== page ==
aha! Process founder Dr. Ruby Payne touches on this topic in the May 2014 edition of AMLE (Association for Middle Level Education) Magazine.
Dr. Payne laments, “It’s boring to accumulate knowledge but not do anything with it… And then we wonder why achievement is so low, why the business community complains that graduates are so unprepared, and why the graduation rate in the United States is only 70%.” Knowledge in it of itself is far less effective without an accompanying sense of applicability.
Payne cites, “We have a dual system in most schools—particularly at the secondary school level. We tie standards to lesson plans to formative assessments to state assessments. Then we have another separate system that ties standards to lesson plans to assignments to grades to credits. Rarely are assignments tied or calibrated to standards.”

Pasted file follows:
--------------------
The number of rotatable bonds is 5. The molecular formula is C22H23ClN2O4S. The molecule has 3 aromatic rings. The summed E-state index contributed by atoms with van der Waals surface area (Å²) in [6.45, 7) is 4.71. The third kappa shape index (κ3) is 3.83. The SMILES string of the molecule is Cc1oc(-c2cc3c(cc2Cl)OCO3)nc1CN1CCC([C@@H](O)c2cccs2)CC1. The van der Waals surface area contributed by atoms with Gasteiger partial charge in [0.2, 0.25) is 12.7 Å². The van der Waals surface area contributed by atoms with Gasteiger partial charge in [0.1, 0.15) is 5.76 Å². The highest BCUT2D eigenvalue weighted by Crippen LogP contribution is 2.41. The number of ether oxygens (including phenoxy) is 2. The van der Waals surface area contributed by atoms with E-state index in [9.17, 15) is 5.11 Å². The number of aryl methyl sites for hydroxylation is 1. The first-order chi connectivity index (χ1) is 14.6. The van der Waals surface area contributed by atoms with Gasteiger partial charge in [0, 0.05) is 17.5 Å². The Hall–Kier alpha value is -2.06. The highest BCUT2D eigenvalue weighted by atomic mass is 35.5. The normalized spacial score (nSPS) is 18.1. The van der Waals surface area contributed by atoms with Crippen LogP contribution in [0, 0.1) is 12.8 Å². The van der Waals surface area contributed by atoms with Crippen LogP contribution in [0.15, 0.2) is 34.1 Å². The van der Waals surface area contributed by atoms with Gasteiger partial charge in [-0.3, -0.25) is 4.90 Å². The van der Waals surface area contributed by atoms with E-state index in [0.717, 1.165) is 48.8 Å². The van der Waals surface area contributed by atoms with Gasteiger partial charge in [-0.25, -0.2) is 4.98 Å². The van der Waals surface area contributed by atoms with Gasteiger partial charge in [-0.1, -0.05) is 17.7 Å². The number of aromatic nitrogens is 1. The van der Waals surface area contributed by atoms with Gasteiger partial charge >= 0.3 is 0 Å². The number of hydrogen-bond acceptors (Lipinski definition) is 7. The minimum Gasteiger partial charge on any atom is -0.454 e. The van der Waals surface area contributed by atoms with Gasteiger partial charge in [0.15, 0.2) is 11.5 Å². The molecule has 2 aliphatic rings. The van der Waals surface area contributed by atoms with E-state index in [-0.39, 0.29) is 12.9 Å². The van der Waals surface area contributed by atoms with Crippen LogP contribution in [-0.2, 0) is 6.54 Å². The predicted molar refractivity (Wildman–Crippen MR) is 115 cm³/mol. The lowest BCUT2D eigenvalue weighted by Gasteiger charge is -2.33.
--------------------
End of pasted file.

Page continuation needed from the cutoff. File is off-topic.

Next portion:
How do we calibrate assignments? Although a solution is rarely clear, Payne offers three solutions:
- Identify the level of difficulty at which students will need to perform
- Identify the amount and kind of work that should be done at that level
- Tie that type of work to expertise
To read the full article, see page 14 of the May 2014 edition of AMLE Magazine. (Page numbers are located in the bottom left-hand corner of the Magazine.)
Dr. Payne is a featured speaker at AMLE2014 and the author of Achievement for All: Keys to Educating Middle Grades Students in Poverty.
This post was written by aha! Process